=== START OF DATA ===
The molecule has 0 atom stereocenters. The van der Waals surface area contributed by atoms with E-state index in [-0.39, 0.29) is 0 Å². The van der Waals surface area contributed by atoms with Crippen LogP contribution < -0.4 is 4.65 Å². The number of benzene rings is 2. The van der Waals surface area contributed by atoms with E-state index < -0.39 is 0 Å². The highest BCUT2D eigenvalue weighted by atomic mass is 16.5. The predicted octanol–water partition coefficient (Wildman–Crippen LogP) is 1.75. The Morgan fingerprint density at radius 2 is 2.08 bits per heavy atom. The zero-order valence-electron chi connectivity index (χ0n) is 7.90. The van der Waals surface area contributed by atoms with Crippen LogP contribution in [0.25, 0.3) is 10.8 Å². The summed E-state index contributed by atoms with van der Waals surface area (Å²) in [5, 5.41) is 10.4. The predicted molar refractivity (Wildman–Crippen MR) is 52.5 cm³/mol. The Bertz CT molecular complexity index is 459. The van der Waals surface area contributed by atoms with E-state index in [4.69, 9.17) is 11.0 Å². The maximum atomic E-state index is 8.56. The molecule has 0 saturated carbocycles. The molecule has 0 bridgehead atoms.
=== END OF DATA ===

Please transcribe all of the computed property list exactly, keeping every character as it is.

The molecule has 0 atom stereocenters. The van der Waals surface area contributed by atoms with E-state index in [-0.39, 0.29) is 0 Å². The van der Waals surface area contributed by atoms with Crippen LogP contribution < -0.4 is 4.65 Å². The number of benzene rings is 2. The van der Waals surface area contributed by atoms with E-state index < -0.39 is 0 Å². The highest BCUT2D eigenvalue weighted by atomic mass is 16.5. The predicted octanol–water partition coefficient (Wildman–Crippen LogP) is 1.75. The Morgan fingerprint density at radius 2 is 2.08 bits per heavy atom. The zero-order valence-electron chi connectivity index (χ0n) is 7.90. The van der Waals surface area contributed by atoms with Crippen LogP contribution in [0.25, 0.3) is 10.8 Å². The summed E-state index contributed by atoms with van der Waals surface area (Å²) in [5, 5.41) is 10.4. The predicted molar refractivity (Wildman–Crippen MR) is 52.5 cm³/mol. The Bertz CT molecular complexity index is 459. The van der Waals surface area contributed by atoms with E-state index in [4.69, 9.17) is 11.0 Å². The maximum atomic E-state index is 8.56. The molecule has 0 saturated carbocycles. The molecule has 0 bridgehead atoms.